A Review of this Year’s Legislative Changes to the Goods and Service Tax/Harmonized Sales Tax (GST/HST)
This has been a year filled with change for the GST/HST, starting with the Federal Budget 2023 (Budget 2023) announced on March 28, 2023. Budget 2023 included amendments to the Excise Tax Act (ETA) intended to impact Payment Card Network Operators and Canadian Credit Unions as well as provide an increased GST/HST rebate to counter the rising cost of groceries for low- to moderate-income Canadians. Later in the year, on September 14, 2023 the Prime Minister of Canada announced significant changes to the GST/HST rebate available to builders of qualifying purpose-built residential rental housing. These measures are intended to combat the rising cost of residential rents in a market where there is seemingly not enough supply to meet demand for reasonably priced accommodations.
Federal Budget 2023
On March 28, 2023, Canada’s Minister of Finance tabled Budget 2023. Budget 2023 proposed amendments to the ETA (the GST/HST legislation), and confirmed the government’s intention to proceed with certain previously announced measures relating to the GST/HST. Bill C-47, an Act to implement certain provisions of the Federal Budget 2023 received royal assent on June 22, 2023. While the scope of those changes is narrow, the changes are significant to the affected taxpayers.
Change to the Definition of Credit Union
For GST/HST purposes, the definition of the term ‘Credit Union’ references back to the definition of the same term found in the Income Tax Act. Where a person is a Credit Union for Income Tax purposes, they are also a Credit Union for purposes of the GST/HST. Credit Unions, like other financial institutions, are subject to unique and often complex GST/HST rules that are not often easy to navigate.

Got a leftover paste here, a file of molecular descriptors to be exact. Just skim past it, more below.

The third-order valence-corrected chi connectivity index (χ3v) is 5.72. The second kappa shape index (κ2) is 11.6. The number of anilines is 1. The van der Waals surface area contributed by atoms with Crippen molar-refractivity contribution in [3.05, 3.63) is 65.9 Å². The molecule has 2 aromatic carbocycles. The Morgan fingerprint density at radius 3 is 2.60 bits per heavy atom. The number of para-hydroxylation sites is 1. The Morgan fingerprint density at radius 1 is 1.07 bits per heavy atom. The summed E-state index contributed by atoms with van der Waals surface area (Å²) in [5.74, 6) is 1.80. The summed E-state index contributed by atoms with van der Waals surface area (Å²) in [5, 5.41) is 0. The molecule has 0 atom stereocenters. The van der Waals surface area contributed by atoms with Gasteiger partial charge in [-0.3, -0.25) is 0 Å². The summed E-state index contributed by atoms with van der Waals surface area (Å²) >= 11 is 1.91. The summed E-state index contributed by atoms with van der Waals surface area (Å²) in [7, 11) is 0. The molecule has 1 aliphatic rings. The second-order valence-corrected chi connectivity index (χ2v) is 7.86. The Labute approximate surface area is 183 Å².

Prior to the changes included in Budget 2023, a person that otherwise met the definition of a ‘Credit Union’ would be excluded from the definition if the person earned more than 10 percent of its revenue from sources other than certain ‘specified sources’. Specified sources included traditional banking income streams such as earning interest income from lending activities.
Practically speaking, a number of organizations that were, for all other intents and purposes, a Credit Union, would be excluded due to this revenue test not being met. Recognizing that Credit Unions have become full-service financial institutions, the 2023 Federal Budget included amendments to the Income Tax Act, which eliminated the revenue test from the definition of Credit Union. The result of this change is also applicable to the GST/HST legislation. This amended definition is applicable for taxation years ending after 2016.
Payment Card Network Operator Services
The Federal Court of Appeal in Canadian Imperial Bank of Commerce v. The Queen, 2021 FCA 10, ruled that GST/HST does not apply to certain supplies of payment card clearing services provided by payment card network operators. The seven major payment card network operators in Canada are American Express Canada, Discover, THE EXCHANGE, Interac, Mastercard Canada, VISA Canada, and UnionPay.
In response to this court decision, Budget 2023 included measures intended to clarify the government’s position that the services provided by these payment card network operations were always intended to be included in the definition of ‘Financial Service’ and therefore exempt from GST/HST.
In order to enact this clarification, Budget 2023 included provisions that added an additional paragraph to the definition of Financial Service for GST/HST purposes – ensuring application to the service provided by the payment card network operators. Not surprisingly, the amendments to the definition were made on a retroactive basis, effectively overruling the decision in the CIBC case.